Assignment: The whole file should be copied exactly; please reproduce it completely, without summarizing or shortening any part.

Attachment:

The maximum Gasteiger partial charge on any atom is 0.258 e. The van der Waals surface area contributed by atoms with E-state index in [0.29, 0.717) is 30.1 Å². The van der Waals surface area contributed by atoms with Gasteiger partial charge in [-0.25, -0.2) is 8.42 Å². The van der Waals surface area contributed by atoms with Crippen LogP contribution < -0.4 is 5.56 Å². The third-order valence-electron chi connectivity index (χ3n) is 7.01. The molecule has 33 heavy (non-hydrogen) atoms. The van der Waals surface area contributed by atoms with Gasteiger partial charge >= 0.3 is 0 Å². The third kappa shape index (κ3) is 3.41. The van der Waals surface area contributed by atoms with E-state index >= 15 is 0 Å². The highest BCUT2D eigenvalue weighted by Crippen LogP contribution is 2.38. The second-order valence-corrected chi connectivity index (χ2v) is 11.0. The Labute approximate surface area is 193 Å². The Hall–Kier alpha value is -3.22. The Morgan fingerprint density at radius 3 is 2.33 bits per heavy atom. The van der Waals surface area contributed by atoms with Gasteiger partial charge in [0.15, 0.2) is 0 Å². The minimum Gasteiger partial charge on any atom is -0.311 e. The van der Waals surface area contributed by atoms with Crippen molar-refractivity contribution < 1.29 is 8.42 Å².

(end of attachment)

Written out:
The maximum Gasteiger partial charge on any atom is 0.258 e. The van der Waals surface area contributed by atoms with E-state index in [0.29, 0.717) is 30.1 Å². The van der Waals surface area contributed by atoms with Gasteiger partial charge in [-0.25, -0.2) is 8.42 Å². The van der Waals surface area contributed by atoms with Crippen LogP contribution < -0.4 is 5.56 Å². The third-order valence-electron chi connectivity index (χ3n) is 7.01. The molecule has 33 heavy (non-hydrogen) atoms. The van der Waals surface area contributed by atoms with Gasteiger partial charge >= 0.3 is 0 Å². The third kappa shape index (κ3) is 3.41. The van der Waals surface area contributed by atoms with E-state index >= 15 is 0 Å². The highest BCUT2D eigenvalue weighted by Crippen LogP contribution is 2.38. The second-order valence-corrected chi connectivity index (χ2v) is 11.0. The Labute approximate surface area is 193 Å². The Hall–Kier alpha value is -3.22. The Morgan fingerprint density at radius 3 is 2.33 bits per heavy atom. The van der Waals surface area contributed by atoms with Gasteiger partial charge in [0.15, 0.2) is 0 Å². The minimum Gasteiger partial charge on any atom is -0.311 e. The van der Waals surface area contributed by atoms with Crippen molar-refractivity contribution < 1.29 is 8.42 Å².